Category: American Studies

2022 American Studies Association Annual Meeting

UNC Press is excited to once again be exhibiting in-person at the American Studies Association Annual Meeting! We hope you’ll stop by booth 311/313 to say hello to editor Andreina Fernandez and to browse our titles on display! If you can’t join us in-person, you can always visit our virtual booth! Congratulations to Juliana Hu Pegues! Space-Time Colonialism won the… Continue Reading 2022 American Studies Association Annual Meeting

Global Christianity and the Cold War

The following is an excerpt from Global Faith, Worldly Power: Evangelical Internationalism and U.S. Empire edited by John Corrigan, Melani McAlister, Axel R. Schäfer. Global Christianity and the Cold War The military and economic footprint of the U.S. abroad expanded rapidly after World War II. The growth of evangelical mission and humanitarian aid activities needs to be viewed in this context. The… Continue Reading Global Christianity and the Cold War

We The Dead – On Sale Now

We The Dead: Preserving Data at the End of the World by Brian Michael Murphy, is available now wherever books and ebooks are sold. Locked away in refrigerated vaults, sanitized by gas chambers, and secured within bombproof caverns deep under mountains are America’s most prized materials: the ever-expanding collection of records that now accompany each of us from birth to… Continue Reading We The Dead – On Sale Now

The Emergence of Russian America on Alaska’s Coast

The following is an excerpt from Converging Empires: Citizens and Subjects in the North Pacific Borderlands, 1867–1945 by Andrea Geiger. Russian America In 1783, four decades after Vitus Bering’s first foray along the Aleutian Islands in 1741, Russia established what would become the center of its commercial operations in “Aliaska” on what Russians called Kodiak Island midway along the southern… Continue Reading The Emergence of Russian America on Alaska’s Coast

Celebrate Juneteenth by Reflecting on Enslavement in the American South

Happy Juneteenth(observation day)! As we take today to commemorate the end of slavery in the US, we are sharing an excerpt from Closer to Freedom: Enslaved Women and Everyday Resistance in the Plantation South by Stephanie M. H. Camp. 1 A GEOGRAPHY OF CONTAINMENT The Bondage of Space and Time THE PRINCIPLES OF RESTRAINT At the heart of the process of enslavement was… Continue Reading Celebrate Juneteenth by Reflecting on Enslavement in the American South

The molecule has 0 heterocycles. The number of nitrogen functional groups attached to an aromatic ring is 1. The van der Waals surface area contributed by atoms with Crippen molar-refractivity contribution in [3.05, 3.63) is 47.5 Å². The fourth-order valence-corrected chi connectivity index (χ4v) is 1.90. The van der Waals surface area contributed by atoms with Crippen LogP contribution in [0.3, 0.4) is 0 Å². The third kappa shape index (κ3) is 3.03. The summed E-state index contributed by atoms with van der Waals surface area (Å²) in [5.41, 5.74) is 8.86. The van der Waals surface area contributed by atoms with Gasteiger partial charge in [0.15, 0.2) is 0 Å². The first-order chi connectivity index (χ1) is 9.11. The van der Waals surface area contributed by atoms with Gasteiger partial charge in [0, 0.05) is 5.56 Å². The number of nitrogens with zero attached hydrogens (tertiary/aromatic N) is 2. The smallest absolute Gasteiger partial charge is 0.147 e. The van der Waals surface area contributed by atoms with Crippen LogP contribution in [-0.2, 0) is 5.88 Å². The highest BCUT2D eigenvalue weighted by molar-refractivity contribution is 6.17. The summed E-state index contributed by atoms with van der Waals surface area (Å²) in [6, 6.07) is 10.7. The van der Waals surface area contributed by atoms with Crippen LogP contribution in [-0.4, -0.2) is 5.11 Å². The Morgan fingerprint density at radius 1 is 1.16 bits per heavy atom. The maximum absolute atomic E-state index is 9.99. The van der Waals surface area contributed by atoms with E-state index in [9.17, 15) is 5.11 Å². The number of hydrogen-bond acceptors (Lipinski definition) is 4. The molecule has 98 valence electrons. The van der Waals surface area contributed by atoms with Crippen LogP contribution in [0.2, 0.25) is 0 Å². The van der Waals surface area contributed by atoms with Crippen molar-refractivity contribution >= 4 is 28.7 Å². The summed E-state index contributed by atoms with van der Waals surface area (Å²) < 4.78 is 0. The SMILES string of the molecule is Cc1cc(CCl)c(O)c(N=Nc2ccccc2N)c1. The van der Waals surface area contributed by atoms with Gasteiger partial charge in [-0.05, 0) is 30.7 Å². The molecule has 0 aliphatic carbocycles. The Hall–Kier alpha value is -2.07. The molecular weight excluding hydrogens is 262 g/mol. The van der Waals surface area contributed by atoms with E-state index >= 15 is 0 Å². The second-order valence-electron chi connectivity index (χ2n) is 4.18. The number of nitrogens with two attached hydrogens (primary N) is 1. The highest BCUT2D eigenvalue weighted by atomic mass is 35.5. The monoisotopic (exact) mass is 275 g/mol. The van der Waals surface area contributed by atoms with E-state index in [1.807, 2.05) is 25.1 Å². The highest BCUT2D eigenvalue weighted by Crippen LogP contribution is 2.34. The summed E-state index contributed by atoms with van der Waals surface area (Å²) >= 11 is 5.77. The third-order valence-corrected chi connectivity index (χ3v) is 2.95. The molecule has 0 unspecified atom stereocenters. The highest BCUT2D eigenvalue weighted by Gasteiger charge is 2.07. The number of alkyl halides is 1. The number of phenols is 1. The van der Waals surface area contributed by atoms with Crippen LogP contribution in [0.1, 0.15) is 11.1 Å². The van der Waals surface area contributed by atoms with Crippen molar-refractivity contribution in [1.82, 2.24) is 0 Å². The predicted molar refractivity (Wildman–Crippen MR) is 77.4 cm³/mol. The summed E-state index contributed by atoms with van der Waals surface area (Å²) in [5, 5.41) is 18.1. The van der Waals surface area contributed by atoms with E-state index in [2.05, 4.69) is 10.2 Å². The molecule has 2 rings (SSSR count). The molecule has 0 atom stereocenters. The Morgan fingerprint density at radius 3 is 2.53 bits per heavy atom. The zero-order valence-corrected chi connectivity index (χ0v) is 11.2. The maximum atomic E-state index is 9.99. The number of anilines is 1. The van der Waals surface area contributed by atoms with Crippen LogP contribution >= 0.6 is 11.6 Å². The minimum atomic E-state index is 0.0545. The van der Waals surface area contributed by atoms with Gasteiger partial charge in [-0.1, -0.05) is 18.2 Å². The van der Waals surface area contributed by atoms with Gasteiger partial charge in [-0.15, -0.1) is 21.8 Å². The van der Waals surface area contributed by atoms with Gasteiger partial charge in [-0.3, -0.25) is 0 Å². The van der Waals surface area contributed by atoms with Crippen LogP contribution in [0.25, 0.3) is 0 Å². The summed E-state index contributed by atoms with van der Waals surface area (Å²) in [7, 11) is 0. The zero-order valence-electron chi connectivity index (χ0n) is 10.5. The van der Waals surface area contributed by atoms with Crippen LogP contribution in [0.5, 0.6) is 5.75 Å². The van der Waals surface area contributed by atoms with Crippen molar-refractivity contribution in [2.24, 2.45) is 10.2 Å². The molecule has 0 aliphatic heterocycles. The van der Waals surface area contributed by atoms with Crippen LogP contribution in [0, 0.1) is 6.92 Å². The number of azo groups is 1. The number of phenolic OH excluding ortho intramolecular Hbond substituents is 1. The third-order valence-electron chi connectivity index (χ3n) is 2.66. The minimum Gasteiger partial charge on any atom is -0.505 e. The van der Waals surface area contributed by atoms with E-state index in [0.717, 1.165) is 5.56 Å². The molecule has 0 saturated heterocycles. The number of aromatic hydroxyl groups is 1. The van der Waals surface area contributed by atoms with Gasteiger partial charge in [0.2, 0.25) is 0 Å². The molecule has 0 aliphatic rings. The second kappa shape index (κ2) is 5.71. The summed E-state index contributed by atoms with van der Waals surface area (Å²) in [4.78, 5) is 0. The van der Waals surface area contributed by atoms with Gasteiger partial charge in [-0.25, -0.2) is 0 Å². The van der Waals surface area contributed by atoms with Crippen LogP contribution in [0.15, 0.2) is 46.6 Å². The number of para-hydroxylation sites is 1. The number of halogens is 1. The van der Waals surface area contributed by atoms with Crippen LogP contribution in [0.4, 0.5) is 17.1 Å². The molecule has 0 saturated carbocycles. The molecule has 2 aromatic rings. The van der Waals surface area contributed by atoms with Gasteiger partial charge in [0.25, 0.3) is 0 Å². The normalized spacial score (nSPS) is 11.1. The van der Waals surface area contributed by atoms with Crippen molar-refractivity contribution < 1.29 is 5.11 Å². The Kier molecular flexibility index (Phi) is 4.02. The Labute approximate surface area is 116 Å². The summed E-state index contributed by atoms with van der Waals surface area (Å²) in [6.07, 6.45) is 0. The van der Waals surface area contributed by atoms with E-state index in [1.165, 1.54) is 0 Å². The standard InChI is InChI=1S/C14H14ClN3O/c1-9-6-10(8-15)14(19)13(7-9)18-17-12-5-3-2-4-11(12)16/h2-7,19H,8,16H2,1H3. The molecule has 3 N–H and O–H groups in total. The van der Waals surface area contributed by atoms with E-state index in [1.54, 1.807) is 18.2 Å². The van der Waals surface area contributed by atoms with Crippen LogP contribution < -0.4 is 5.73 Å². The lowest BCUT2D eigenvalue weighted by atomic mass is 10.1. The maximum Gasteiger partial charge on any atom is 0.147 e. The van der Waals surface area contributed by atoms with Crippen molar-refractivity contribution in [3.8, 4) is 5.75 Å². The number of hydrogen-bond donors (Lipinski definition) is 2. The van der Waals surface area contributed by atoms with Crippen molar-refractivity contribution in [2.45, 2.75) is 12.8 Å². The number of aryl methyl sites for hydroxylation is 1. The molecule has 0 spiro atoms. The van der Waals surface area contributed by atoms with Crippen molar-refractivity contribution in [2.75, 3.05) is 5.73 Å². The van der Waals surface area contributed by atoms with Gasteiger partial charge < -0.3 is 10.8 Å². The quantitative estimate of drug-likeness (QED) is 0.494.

The Epic Political Battle Over the Arctic National Wildlife Refuge

Happy Earth Day 2022 The following excerpt is taken from Finis Dunaway’s Defending the Arctic Refuge: A Photographer, an Indigenous Nation, and a Fight for Environmental Justice, winner the 2022 Spur Award for Contemporary Nonfiction by the Western Writers of America. I don’t make a habit of going to funerals, especially for people I’ve never met. So I feel a… Continue Reading The Epic Political Battle Over the Arctic National Wildlife Refuge

From Unquestioned Obedience to Disintegrating Abeyance: Children’s Toys and U.S.’s Racial Order in the Late 19th Century

The following guest blog post by Mahshid Mayar, author of Citizens and Rulers of the World: The American Child and the Cartographic Pedagogies of Empire, is an edited version of an essay originally published under the title “Verbs of Violence 19th-Century Jigsaw Puzzles, Otherness, and American Childhood” in the Journal of the History of Childhood and Youth, and is reproduced… Continue Reading From Unquestioned Obedience to Disintegrating Abeyance: Children’s Toys and U.S.’s Racial Order in the Late 19th Century

Women’s History Month 2022 Reading List (Curated by Helen Kyriakoudes)

Happy Women’s History Month! In celebration of this historical month, we’ll be sharing reading lists curated by our staff featuring all authors who identify as women. Today we’re sharing a list from our Publicity Assistant Helen Kyriakoudes. Click here to see the previously shared lists and learn more about how Women’s History Month came about. If you’re interested in purchasing any of these books,… Continue Reading Women’s History Month 2022 Reading List (Curated by Helen Kyriakoudes)

A Photobiography of A Time and Place

The following is an excerpt from O.N. Pruitt’s Possum Town: Photographing Trouble and Resilience in the American South, written by professor Berkley Hudson. Photographer O. N. Pruitt (1891–1967) was for some forty years the de facto documentarian of Lowndes County, Mississippi, and its county seat, Columbus–known to locals as “Possum Town.” His body of work recalls many FSA photographers, but… Continue Reading A Photobiography of A Time and Place

2022 Appalachian Studies Association Annual Meeting

We hope you’ll visit our virtual booth for the Appalachian Studies Association annual meeting! There you can browse our new & recent titles and connect with editor Lucas Church. New from UNC Press Movie-Made Appalachia: History, Hollywood, and the Highland South by John C. Inscoe Otto Wood, the Bandit: The Freighthopping Thief, Bootlegger, and Convicted Murderer behind the Appalachian Ballads… Continue Reading 2022 Appalachian Studies Association Annual Meeting

Women’s History Month 2022 Reading List (Curated by Sonya Bonczek)